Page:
prompt 207 History
I am large, I contain multitudes. -Walt Whitman, "Song of Myself"
Welcome to the first We Write Poems weekly prompt of April! This month, I intend to take you all on a journey through themes — themes which inform the very craft of poetry in which we engage.
We have just begin National Poetry Month. Also, the first half of the year tends to celebrate history — February is Black History Month and March is Women’s History Month. This month, interestingly enough, is also Autism Awareness/Acceptance/Understanding Month in the United States. During these times, the histories of these groups (more recently autistic folks) is shared and celebrated.
I thought about these these ideas and these energies…and about history in general. History is more than just names, places, and dates: it is a part of who we are as individuals and it informs our writing. Sometimes, it is our cultural histories which leak into our work — and by culture I mean anything as broad as nationality, ethnicity, and religion or something as narrow as the culture of one’s family or social group. We may draw on historical events and people from other dates, times, places, and cultures and use these in our writing. Also, consider that poetry and history are natural partners, as the genesis of poetry as a form was a result of the need to transmit culture, stories, and history to future generations before the existence of the written word.
For an example of how this might play out in poetry, consider these lines from “O Black and Unknown Bards” by James Weldon Johnson:
Heart of what slave poured out such melody As "Steal away to Jesus"? On its strains His spirit must have nightly floated free, Though still about his hands he felt his chains. Who heard great "Jordan roll"? Whose starward eye Saw chariot "swing low"? And who was he That breathed that comforting, melodic sigh, "Nobody knows de trouble I see"?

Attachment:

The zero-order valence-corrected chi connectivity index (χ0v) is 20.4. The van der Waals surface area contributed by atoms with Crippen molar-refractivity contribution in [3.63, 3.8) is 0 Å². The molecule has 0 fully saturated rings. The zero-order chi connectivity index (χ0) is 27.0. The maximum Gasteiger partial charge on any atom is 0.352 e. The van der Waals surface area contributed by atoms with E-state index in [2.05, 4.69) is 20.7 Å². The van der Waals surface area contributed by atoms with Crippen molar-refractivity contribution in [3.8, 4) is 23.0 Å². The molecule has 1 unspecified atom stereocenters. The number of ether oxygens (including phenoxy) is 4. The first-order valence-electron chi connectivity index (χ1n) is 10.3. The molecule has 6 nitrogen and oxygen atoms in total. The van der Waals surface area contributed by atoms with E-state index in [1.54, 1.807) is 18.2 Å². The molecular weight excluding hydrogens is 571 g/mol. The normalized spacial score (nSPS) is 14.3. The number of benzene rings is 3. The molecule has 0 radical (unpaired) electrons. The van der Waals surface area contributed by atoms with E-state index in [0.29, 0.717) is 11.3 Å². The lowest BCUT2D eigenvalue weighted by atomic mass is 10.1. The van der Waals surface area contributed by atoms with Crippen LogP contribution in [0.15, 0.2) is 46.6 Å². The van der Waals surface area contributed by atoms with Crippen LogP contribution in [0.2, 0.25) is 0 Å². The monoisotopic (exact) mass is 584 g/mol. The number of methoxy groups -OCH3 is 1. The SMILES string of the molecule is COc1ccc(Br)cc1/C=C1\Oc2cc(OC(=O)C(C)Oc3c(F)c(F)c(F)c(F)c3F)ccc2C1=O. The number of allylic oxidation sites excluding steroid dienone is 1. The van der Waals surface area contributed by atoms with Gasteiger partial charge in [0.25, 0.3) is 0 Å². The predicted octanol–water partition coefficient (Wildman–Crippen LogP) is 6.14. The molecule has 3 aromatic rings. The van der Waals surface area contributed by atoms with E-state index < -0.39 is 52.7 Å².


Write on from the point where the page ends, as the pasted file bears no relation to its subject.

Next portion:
Johnson considers the unknown singers before his time — unknown names and unknown faces, but their songs known and remaining.
Another example of how an event in the history in a smaller group — a family, a town, a village — might play out in a poem is in “Daredevil” by Sherman Alexie. In the poem, he speaks of an aunt who went blind after drinking antifreeze as a teenager. (Quoted from publication in Superstition Review at http://superstitionreview.asu.edu/issue3/poetry/shermanalexie)
She recognizes me with some other sense No matter how long I've been absent. I can silently appear on her front porch But she'll say my name as she opens the door.
And of course, there is always the option of fictionalizing history in poetry. Consider these lines from my poem, “Debutante Emily Looks for Buried Treasure“:
They lived on Seventeenth. The Negro steel mill workers, these new men recruited by ashen-coated promises of gold moved into these little one-story brick boxes with their families: and Helen’s was no different.
The poem uses real-life places and events: Seventeenth Avenue is in an area of the town in which I grew up. It was one of the streets on which the then-president of the local steel mill contracted builders to construct houses for his African-American employees in the early twentieth century; he did this because many of them were living in slum-like conditions. The town (albeit renamed) is real, the street is real, the steel mill is real, and the house is real, but Helen and her family are not.
So I ask you this week: what’s in your genes? What have you been inspired by, historically? What do you think, in a broader sense, about the idea of history? Would you like to fictionalize history? Meditate on this and write. I’m excited to see what you all come up with.